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Year : 2007  |  Volume : 55  |  Issue : 2  |  Page : 154-156

Ocular defects in cerebral palsy

Department of Ophthalmology, Kasturba Medical College Hospital, Manipal - 576 104, Karnataka, India

Date of Submission13-Jun-2005
Date of Acceptance30-Apr-2006

Correspondence Address:
Sabita Katoch
Department of Ophthalmology, Kasturba Medical College Hospital, Manipal - 576 104, Karnataka
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Source of Support: None, Conflict of Interest: None

DOI: 10.4103/0301-4738.30717

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There is a high prevalence of ocular defects in children with developmental disabilities. This study evaluated visual disability in a group of 200 cerebral palsy (CP) patients and found that 68% of the children had significant visual morbidity. These findings emphasize the need for an early ocular examination in patients with CP.

Keywords: Cerebral palsy, cortical visual impairment, refractive errors, strabismus, visual disability.

How to cite this article:
Katoch S, Devi A, Kulkarni P. Ocular defects in cerebral palsy. Indian J Ophthalmol 2007;55:154-6

How to cite this URL:
Katoch S, Devi A, Kulkarni P. Ocular defects in cerebral palsy. Indian J Ophthalmol [serial online] 2007 [cited 2023 Jan 29];55:154-6. Available from: https://www.ijo.in/text.asp?2007/55/2/154/30717

Refractory errors in 200 cerebral palsy patients

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Refractory errors in 200 cerebral palsy patients

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Strabismic errors in cerebral palsy

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Strabismic errors in cerebral palsy

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Visual acuity in 200 patients with cerebral palsy

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Visual acuity in 200 patients with cerebral palsy

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Cerebral palsy (CP) occurs in 1-2/1000 population and has a variable etiology which results from any disorder that causes perinatal brain damage.[1] It can be subdivided into three clinical types:[2]

  1. Spastics (about 60% of the CP population) presumably have involvement of the pyramidal tracts.
  2. Dyskinetics (about 35%) presumably have lesions in the extrapyramidal system.
  3. Ataxics (about 5%) have the signs and symptoms of cerebellar involvement.

The majority of these children have ocular problems as well.[1] This study was done to assess the extent of ocular problem and evaluate the nature of the treatment required.

  Materials and Methods Top

Two hundred consecutive patients diagnosed with CP from June 2004 to Jan 2005, underwent ophthalmologic evaluation. Vision was assessed by: (a) asking the parents about visual behavior, (b) Snellen's visual acuity, (c) does the child fixate and follow light, (d) visual axis, (e) presence of nystagmus, (f) does the child allow occlusion of either eye, (g) follows a moving object 33 cm away.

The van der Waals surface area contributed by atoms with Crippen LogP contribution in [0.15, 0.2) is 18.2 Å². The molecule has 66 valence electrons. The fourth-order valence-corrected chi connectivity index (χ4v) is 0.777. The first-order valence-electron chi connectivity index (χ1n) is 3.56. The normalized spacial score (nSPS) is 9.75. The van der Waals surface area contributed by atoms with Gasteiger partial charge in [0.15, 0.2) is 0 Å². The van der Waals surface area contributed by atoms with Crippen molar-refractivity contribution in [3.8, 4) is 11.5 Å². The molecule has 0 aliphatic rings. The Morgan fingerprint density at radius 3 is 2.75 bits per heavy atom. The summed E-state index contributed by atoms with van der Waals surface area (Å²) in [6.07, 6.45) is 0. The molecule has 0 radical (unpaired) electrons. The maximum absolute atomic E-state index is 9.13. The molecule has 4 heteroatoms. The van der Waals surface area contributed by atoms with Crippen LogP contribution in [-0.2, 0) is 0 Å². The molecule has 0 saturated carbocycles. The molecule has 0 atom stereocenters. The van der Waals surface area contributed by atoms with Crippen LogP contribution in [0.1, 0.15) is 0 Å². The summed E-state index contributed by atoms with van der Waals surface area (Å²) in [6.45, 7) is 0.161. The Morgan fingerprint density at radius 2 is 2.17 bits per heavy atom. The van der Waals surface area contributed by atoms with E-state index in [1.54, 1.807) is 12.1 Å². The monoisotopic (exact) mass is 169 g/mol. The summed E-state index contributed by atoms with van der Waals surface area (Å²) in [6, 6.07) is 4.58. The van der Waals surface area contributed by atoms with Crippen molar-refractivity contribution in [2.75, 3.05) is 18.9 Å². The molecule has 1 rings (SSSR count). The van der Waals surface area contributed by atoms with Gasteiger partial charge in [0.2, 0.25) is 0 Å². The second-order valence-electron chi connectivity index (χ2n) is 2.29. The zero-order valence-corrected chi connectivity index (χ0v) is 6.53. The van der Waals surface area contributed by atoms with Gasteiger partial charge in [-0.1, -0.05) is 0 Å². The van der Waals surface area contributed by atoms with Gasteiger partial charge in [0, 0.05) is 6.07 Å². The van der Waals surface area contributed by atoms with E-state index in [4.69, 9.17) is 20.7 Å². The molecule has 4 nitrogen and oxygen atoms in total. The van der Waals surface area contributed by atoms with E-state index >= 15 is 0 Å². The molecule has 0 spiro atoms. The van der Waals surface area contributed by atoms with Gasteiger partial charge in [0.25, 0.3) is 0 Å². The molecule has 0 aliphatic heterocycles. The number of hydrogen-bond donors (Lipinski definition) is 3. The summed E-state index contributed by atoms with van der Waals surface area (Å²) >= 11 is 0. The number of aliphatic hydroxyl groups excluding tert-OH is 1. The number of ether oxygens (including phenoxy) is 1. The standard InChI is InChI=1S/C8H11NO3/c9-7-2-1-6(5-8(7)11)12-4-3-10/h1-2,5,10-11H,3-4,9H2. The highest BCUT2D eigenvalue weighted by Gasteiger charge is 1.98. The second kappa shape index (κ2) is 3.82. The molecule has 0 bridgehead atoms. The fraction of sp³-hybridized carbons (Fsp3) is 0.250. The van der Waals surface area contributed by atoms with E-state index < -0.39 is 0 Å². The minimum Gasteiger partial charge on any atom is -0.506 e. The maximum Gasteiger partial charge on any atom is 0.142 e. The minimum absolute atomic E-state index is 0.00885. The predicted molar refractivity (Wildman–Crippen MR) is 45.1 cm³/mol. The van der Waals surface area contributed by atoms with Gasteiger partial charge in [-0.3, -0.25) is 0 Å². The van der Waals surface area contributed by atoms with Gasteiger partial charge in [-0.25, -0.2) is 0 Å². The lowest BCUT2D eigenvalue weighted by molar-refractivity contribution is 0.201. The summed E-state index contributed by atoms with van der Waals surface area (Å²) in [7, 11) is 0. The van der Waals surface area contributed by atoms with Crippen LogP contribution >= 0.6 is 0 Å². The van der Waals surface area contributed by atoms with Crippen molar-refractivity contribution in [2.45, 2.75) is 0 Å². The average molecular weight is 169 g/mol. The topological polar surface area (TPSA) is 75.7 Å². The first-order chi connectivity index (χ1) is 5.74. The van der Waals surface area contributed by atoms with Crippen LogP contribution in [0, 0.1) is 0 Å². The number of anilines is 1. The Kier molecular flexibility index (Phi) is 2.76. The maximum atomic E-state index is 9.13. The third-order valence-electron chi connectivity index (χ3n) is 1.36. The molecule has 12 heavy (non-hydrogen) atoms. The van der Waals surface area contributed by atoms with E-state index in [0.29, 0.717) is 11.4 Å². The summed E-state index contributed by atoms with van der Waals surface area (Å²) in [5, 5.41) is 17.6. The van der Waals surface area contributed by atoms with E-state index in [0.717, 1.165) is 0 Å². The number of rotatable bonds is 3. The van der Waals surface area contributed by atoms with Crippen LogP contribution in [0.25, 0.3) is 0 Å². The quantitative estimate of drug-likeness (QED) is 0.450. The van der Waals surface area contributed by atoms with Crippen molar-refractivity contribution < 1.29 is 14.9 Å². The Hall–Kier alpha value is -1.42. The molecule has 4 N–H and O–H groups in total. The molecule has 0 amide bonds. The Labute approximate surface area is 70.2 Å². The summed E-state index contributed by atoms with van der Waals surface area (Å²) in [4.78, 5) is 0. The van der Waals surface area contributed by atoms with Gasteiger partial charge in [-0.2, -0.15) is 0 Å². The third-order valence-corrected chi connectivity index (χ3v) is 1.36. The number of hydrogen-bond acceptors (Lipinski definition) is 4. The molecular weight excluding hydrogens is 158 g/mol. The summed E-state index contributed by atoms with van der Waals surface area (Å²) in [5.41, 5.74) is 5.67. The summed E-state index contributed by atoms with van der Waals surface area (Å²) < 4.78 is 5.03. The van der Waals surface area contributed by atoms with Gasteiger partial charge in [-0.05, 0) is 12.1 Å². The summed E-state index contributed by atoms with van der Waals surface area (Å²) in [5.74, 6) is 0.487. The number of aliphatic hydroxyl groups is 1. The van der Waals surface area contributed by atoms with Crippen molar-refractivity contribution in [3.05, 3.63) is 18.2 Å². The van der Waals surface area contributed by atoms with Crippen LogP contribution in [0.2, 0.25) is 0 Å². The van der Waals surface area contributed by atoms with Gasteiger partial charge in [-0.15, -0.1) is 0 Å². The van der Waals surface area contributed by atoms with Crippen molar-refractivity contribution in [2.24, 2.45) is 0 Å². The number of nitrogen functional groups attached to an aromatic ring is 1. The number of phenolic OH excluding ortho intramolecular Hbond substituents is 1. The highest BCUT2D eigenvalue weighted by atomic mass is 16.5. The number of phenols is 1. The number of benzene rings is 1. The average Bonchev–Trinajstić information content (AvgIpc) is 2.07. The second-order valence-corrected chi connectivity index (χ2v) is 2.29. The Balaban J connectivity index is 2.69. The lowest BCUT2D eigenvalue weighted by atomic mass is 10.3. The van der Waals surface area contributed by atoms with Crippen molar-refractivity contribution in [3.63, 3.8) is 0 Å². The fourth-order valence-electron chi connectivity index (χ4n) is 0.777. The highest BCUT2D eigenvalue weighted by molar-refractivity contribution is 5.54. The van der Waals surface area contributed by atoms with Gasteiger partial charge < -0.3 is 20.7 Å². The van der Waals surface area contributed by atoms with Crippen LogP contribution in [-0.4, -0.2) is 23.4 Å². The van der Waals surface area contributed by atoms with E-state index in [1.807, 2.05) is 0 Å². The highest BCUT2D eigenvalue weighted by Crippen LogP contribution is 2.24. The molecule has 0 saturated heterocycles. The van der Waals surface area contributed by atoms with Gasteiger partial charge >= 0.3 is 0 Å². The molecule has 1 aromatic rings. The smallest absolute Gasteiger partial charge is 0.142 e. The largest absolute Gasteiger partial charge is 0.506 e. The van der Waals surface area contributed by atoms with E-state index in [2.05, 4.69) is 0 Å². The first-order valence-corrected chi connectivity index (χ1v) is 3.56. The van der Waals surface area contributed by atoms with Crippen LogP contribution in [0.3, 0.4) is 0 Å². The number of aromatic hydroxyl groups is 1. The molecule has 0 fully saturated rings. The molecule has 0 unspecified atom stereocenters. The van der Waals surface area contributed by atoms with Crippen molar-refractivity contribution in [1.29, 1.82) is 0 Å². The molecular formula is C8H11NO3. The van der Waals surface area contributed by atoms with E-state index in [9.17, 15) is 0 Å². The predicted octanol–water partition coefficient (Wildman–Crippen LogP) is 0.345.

This was followed by a complete ocular examination. Cycloplegic refraction was done under atropine ointment in children less than seven years and in those with esotropia. In others 1% cyclopentolate drops were used for cycloplegia.

The age of the patients varied from eight months to 21 years. There were 110 males and 90 females. One hundred and eighty-five patients (91.5%) had spastic diplegia. There were five patients of spastic quadriplegia, two patients each with spastic hemiplegia, paraplegia and mixed CP. There was one patient each with spastic monoplegia, triplegia, athetoid and dystonic CP.

Snellen's visual acuity (VA) could be recorded in 44 patients (22%) [Table - 1]. Visual axis were parallel in 122 patients (61%). Seventy eight patients had strabismus [Table - 2].

Myopic refractive error was seen in 27 (13.5%) children where as 40 (20%) had hypermetropia [Table - 3]. Glasses were prescribed for more than 2 diopter (D) of refractive error and for more than 1D of astigmatism.

One hundred and eighty-eight patients (94%) had normal pupillary reactions. Eleven patients with diffuse disc pallor had sluggish pupillary reactions. One patient with congenital glaucoma had dilated and nonreacting pupils. Five patients (2.5%) had developmental cataract. Sixty-two patients (81%) had normal fundii. Temporal disc pallor was present in 22 patients (11%). Diffuse disc pallor was present in 11 patients (5.5%). One patient had advanced glaucomatous cupping in both eyes. Myopic fundus was present in one patient. Macular choroiditis, fundal coloboma and a salt and pepper fundus associated with deafness was present in one patient each.

Horizontal, jerky nystagmus was found in 11 patients (5.5%). Of these one had bilateral cataract, two had disc pallor, one had fundal coloboma and one had more than -5D of myopia.